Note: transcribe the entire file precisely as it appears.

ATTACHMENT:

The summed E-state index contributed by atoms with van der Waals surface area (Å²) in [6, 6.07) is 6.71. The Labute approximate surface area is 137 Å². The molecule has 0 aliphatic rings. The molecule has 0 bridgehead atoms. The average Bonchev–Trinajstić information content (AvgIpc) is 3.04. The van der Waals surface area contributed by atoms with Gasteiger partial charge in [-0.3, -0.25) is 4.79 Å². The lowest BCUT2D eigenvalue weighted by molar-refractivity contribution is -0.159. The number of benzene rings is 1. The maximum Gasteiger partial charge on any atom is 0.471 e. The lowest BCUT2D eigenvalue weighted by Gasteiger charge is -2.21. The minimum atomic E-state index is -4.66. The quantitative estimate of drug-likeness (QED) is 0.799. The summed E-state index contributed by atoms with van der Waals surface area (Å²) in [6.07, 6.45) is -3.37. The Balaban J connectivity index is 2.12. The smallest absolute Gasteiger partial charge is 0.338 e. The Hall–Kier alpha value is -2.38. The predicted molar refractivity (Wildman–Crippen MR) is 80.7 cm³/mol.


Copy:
The summed E-state index contributed by atoms with van der Waals surface area (Å²) in [6, 6.07) is 6.71. The Labute approximate surface area is 137 Å². The molecule has 0 aliphatic rings. The molecule has 0 bridgehead atoms. The average Bonchev–Trinajstić information content (AvgIpc) is 3.04. The van der Waals surface area contributed by atoms with Gasteiger partial charge in [-0.3, -0.25) is 4.79 Å². The lowest BCUT2D eigenvalue weighted by molar-refractivity contribution is -0.159. The number of benzene rings is 1. The maximum Gasteiger partial charge on any atom is 0.471 e. The lowest BCUT2D eigenvalue weighted by Gasteiger charge is -2.21. The minimum atomic E-state index is -4.66. The quantitative estimate of drug-likeness (QED) is 0.799. The summed E-state index contributed by atoms with van der Waals surface area (Å²) in [6.07, 6.45) is -3.37. The Balaban J connectivity index is 2.12. The smallest absolute Gasteiger partial charge is 0.338 e. The Hall–Kier alpha value is -2.38. The predicted molar refractivity (Wildman–Crippen MR) is 80.7 cm³/mol.